Google's original Nexus 7 broke the mould for what was expected of a sub-£200 7-inch tablet when it was released in mid-2012.
While its miraculous price point was only achievable as a result of a generous subsidy from Google, the Asus-made device was still a sometime miracle of engineering versus price point, and had Apple quickly running to the hills to crank out its own small tablet, the iPad Mini.
In response to the 7-inch tablet revolution it arguably kicked off, Google - working with Asus again - has returned fire with a new Nexus 7. Selling at exactly the same price points as before, £199 buys a 16GB Wi-Fi model, and £239 nets a 32GB Wi-Fi model. "Coming soon," claims Google, is a 32GB model with both LTE 4G networking and Wi-Fi.
It's hard to argue with something slicker and more powerful for exactly the same price as before, but what's so special about the new Nexus 7, and why should you splash out on one? Also, if you already own the old one, should you upgrade?
First and foremost, the Nexus 7 is unarguably a better looking device. If you "got what you paid for" with the quirky, over-bezelled and plastic original, the new Nexus 7 most certainly feels more expensive than it actually is.
A smooth, slightly rubberised black back complements a leaner front with much less border to spoil the viewing experience. If you also own Google's LG-made stablemate smartphone, the Nexus 4, the two jet black devices make quite a pair.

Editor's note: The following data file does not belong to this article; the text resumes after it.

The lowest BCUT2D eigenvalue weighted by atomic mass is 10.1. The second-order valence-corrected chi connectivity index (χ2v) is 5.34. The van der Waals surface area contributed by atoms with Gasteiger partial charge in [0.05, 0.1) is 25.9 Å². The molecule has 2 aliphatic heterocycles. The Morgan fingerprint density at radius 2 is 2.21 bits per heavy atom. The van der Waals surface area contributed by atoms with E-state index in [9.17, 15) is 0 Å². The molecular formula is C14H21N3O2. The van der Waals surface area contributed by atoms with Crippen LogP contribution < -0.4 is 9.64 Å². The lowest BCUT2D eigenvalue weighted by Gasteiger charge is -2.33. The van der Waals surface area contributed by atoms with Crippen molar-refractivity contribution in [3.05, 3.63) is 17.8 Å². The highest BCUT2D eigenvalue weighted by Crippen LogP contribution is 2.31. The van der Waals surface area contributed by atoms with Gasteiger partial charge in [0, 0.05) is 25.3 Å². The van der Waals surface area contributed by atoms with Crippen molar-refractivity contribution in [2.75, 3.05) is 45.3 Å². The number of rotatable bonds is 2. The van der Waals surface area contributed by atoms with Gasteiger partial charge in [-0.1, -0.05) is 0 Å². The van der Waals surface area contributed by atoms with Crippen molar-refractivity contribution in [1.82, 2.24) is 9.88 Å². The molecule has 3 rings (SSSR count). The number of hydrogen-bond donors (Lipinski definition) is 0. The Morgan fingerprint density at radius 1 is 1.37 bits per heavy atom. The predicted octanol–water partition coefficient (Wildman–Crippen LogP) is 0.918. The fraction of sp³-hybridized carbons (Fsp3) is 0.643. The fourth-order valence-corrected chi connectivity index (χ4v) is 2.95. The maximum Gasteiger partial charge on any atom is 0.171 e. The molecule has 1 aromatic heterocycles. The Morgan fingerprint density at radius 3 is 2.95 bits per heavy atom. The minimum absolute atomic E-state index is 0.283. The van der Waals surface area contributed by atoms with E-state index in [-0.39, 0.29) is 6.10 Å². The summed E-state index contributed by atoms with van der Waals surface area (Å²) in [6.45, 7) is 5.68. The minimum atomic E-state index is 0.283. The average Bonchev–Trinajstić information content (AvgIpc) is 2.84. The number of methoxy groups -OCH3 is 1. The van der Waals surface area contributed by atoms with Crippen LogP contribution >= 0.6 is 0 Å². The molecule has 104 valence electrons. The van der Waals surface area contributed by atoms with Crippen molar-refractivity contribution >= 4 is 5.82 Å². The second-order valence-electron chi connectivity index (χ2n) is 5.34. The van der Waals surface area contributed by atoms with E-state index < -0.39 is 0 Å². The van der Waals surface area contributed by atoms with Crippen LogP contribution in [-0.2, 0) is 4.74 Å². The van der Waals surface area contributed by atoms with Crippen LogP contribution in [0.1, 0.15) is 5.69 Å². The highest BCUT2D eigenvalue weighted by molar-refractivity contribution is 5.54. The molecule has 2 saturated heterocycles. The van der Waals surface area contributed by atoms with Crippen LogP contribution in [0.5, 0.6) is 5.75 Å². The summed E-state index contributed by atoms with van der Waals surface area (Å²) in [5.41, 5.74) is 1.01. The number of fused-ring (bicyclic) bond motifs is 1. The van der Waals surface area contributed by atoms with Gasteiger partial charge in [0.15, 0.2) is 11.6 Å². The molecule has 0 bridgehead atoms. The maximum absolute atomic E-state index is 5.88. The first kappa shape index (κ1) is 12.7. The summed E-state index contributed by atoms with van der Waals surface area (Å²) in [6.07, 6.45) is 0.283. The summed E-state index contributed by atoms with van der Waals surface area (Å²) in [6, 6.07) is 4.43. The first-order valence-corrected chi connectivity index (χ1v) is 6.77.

While the new Nexus 7 is about a centimetre longer, it's also a little narrower, and the new Nexus 7 is so light - at only 290g in the form of the Wi-Fi model - that you genuinely forget you're balancing it on just one palm.
Aesthetically, then, Google's onto a real winner with the new Nexus 7. But it's what's going on inside that lovely black casing that should turn a few heads.
The main issue to address is the screen. If there was one feature in the first Nexus 7 that reflected the device's budget price tag, it was the muted, slightly smudgy visuals. Displaying at 800x1280 and at 216 pixels per inch (ppi), the Nexus 7's screen was more than a contender for clarity in its day, but its flat, greyish reds, greens and blues were always a disappointment.
In comparison, the new Nexus 7's colours just pop, and are backed up by a phenomenal 323-ppi screen running at a resolution of 1200x1920. This is a higher PPI than the iPad 4 (which has only 264), grinds the iPad Mini's mere 162-ppi into the dust, and is almost more than the Nexus 7's 7-inch screen really needs. It's showboating on Google's part for sure, but who are we to argue for the price?